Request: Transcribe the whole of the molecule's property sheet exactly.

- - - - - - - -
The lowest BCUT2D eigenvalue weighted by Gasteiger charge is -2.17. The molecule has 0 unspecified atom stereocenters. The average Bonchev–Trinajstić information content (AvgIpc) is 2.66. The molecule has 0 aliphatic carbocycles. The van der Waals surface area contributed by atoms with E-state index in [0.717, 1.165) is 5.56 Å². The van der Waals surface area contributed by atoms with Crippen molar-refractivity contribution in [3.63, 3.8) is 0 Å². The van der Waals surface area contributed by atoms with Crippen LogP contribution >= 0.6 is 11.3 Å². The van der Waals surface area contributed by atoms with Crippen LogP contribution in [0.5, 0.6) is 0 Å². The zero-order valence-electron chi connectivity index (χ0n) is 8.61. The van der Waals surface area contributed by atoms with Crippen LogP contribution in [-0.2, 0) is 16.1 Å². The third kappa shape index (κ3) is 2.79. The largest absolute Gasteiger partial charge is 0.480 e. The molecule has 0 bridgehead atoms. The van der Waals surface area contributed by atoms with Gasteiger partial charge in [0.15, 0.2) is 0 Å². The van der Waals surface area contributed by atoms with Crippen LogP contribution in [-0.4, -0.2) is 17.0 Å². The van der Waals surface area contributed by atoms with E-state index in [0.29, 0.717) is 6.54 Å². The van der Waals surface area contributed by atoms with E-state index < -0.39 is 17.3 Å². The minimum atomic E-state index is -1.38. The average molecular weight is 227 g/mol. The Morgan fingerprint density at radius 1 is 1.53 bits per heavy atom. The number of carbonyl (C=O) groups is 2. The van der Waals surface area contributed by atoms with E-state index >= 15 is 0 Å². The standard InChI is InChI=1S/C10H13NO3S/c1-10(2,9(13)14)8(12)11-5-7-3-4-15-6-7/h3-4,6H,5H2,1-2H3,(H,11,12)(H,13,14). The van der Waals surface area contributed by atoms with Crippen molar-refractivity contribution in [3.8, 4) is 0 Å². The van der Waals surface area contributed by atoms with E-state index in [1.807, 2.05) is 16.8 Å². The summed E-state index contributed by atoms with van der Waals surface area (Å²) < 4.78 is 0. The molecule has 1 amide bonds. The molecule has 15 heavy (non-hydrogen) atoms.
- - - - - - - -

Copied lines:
The lowest BCUT2D eigenvalue weighted by Gasteiger charge is -2.17. The molecule has 0 unspecified atom stereocenters. The average Bonchev–Trinajstić information content (AvgIpc) is 2.66. The molecule has 0 aliphatic carbocycles. The van der Waals surface area contributed by atoms with E-state index in [0.717, 1.165) is 5.56 Å². The van der Waals surface area contributed by atoms with Crippen molar-refractivity contribution in [3.63, 3.8) is 0 Å². The van der Waals surface area contributed by atoms with Crippen LogP contribution >= 0.6 is 11.3 Å². The van der Waals surface area contributed by atoms with Crippen LogP contribution in [0.5, 0.6) is 0 Å². The zero-order valence-electron chi connectivity index (χ0n) is 8.61. The van der Waals surface area contributed by atoms with Crippen LogP contribution in [-0.2, 0) is 16.1 Å². The third kappa shape index (κ3) is 2.79. The largest absolute Gasteiger partial charge is 0.480 e. The molecule has 0 bridgehead atoms. The van der Waals surface area contributed by atoms with Gasteiger partial charge in [0.15, 0.2) is 0 Å². The van der Waals surface area contributed by atoms with Crippen LogP contribution in [-0.4, -0.2) is 17.0 Å². The van der Waals surface area contributed by atoms with E-state index in [0.29, 0.717) is 6.54 Å². The van der Waals surface area contributed by atoms with E-state index < -0.39 is 17.3 Å². The minimum atomic E-state index is -1.38. The average molecular weight is 227 g/mol. The Morgan fingerprint density at radius 1 is 1.53 bits per heavy atom. The number of carbonyl (C=O) groups is 2. The van der Waals surface area contributed by atoms with E-state index >= 15 is 0 Å². The standard InChI is InChI=1S/C10H13NO3S/c1-10(2,9(13)14)8(12)11-5-7-3-4-15-6-7/h3-4,6H,5H2,1-2H3,(H,11,12)(H,13,14). The van der Waals surface area contributed by atoms with Crippen molar-refractivity contribution in [3.8, 4) is 0 Å². The van der Waals surface area contributed by atoms with E-state index in [1.807, 2.05) is 16.8 Å². The summed E-state index contributed by atoms with van der Waals surface area (Å²) < 4.78 is 0. The molecule has 1 amide bonds. The molecule has 15 heavy (non-hydrogen) atoms.